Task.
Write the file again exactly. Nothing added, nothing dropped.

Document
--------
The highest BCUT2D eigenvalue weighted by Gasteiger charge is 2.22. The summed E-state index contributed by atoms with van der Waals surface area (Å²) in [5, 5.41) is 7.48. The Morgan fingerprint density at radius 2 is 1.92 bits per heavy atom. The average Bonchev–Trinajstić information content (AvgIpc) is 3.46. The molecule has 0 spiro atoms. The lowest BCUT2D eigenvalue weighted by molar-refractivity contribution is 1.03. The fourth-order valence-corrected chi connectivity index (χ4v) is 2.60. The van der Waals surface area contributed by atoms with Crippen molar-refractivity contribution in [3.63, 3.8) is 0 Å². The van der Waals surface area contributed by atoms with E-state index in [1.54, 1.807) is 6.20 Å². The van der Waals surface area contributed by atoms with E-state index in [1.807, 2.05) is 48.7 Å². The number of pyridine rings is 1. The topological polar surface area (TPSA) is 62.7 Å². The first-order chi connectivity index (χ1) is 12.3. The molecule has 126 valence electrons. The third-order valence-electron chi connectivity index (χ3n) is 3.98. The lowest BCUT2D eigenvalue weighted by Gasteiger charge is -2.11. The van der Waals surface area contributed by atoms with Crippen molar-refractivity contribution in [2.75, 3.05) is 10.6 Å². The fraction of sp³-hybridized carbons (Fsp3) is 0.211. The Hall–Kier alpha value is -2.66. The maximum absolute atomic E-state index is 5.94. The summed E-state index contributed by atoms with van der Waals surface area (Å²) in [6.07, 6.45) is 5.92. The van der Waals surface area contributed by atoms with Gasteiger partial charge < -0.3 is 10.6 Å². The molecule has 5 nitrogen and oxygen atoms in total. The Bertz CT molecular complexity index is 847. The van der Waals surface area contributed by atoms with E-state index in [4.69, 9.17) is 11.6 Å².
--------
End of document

The highest BCUT2D eigenvalue weighted by Gasteiger charge is 2.22. The summed E-state index contributed by atoms with van der Waals surface area (Å²) in [5, 5.41) is 7.48. The Morgan fingerprint density at radius 2 is 1.92 bits per heavy atom. The average Bonchev–Trinajstić information content (AvgIpc) is 3.46. The molecule has 0 spiro atoms. The lowest BCUT2D eigenvalue weighted by molar-refractivity contribution is 1.03. The fourth-order valence-corrected chi connectivity index (χ4v) is 2.60. The van der Waals surface area contributed by atoms with Crippen molar-refractivity contribution in [3.63, 3.8) is 0 Å². The van der Waals surface area contributed by atoms with E-state index in [1.54, 1.807) is 6.20 Å². The van der Waals surface area contributed by atoms with E-state index in [1.807, 2.05) is 48.7 Å². The number of pyridine rings is 1. The topological polar surface area (TPSA) is 62.7 Å². The first-order chi connectivity index (χ1) is 12.3. The molecule has 126 valence electrons. The third-order valence-electron chi connectivity index (χ3n) is 3.98. The lowest BCUT2D eigenvalue weighted by Gasteiger charge is -2.11. The van der Waals surface area contributed by atoms with Crippen molar-refractivity contribution in [2.75, 3.05) is 10.6 Å². The fraction of sp³-hybridized carbons (Fsp3) is 0.211. The Hall–Kier alpha value is -2.66. The maximum absolute atomic E-state index is 5.94. The summed E-state index contributed by atoms with van der Waals surface area (Å²) in [6.07, 6.45) is 5.92. The van der Waals surface area contributed by atoms with Gasteiger partial charge < -0.3 is 10.6 Å². The molecule has 5 nitrogen and oxygen atoms in total. The Bertz CT molecular complexity index is 847. The van der Waals surface area contributed by atoms with E-state index in [4.69, 9.17) is 11.6 Å².